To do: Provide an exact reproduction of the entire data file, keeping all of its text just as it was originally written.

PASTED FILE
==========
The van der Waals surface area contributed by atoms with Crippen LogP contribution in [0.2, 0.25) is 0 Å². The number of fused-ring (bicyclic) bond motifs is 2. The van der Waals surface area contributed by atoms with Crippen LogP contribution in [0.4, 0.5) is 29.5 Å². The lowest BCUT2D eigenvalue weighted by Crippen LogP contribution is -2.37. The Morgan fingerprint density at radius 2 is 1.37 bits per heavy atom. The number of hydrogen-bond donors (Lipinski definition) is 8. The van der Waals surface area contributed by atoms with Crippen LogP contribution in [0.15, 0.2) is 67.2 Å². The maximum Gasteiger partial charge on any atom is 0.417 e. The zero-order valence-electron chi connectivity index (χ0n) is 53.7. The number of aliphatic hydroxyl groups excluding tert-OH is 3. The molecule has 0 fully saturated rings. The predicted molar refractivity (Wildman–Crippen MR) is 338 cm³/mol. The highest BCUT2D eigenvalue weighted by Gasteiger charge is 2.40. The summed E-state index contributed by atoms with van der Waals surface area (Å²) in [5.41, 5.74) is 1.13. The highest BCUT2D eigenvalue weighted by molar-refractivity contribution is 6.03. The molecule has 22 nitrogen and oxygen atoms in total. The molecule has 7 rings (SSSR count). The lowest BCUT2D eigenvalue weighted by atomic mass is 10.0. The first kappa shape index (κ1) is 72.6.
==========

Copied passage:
The van der Waals surface area contributed by atoms with Crippen LogP contribution in [0.2, 0.25) is 0 Å². The number of fused-ring (bicyclic) bond motifs is 2. The van der Waals surface area contributed by atoms with Crippen LogP contribution in [0.4, 0.5) is 29.5 Å². The lowest BCUT2D eigenvalue weighted by Crippen LogP contribution is -2.37. The Morgan fingerprint density at radius 2 is 1.37 bits per heavy atom. The number of hydrogen-bond donors (Lipinski definition) is 8. The van der Waals surface area contributed by atoms with Crippen LogP contribution in [0.15, 0.2) is 67.2 Å². The maximum Gasteiger partial charge on any atom is 0.417 e. The zero-order valence-electron chi connectivity index (χ0n) is 53.7. The number of aliphatic hydroxyl groups excluding tert-OH is 3. The molecule has 0 fully saturated rings. The predicted molar refractivity (Wildman–Crippen MR) is 338 cm³/mol. The highest BCUT2D eigenvalue weighted by Gasteiger charge is 2.40. The summed E-state index contributed by atoms with van der Waals surface area (Å²) in [5.41, 5.74) is 1.13. The highest BCUT2D eigenvalue weighted by molar-refractivity contribution is 6.03. The molecule has 22 nitrogen and oxygen atoms in total. The molecule has 7 rings (SSSR count). The lowest BCUT2D eigenvalue weighted by atomic mass is 10.0. The first kappa shape index (κ1) is 72.6.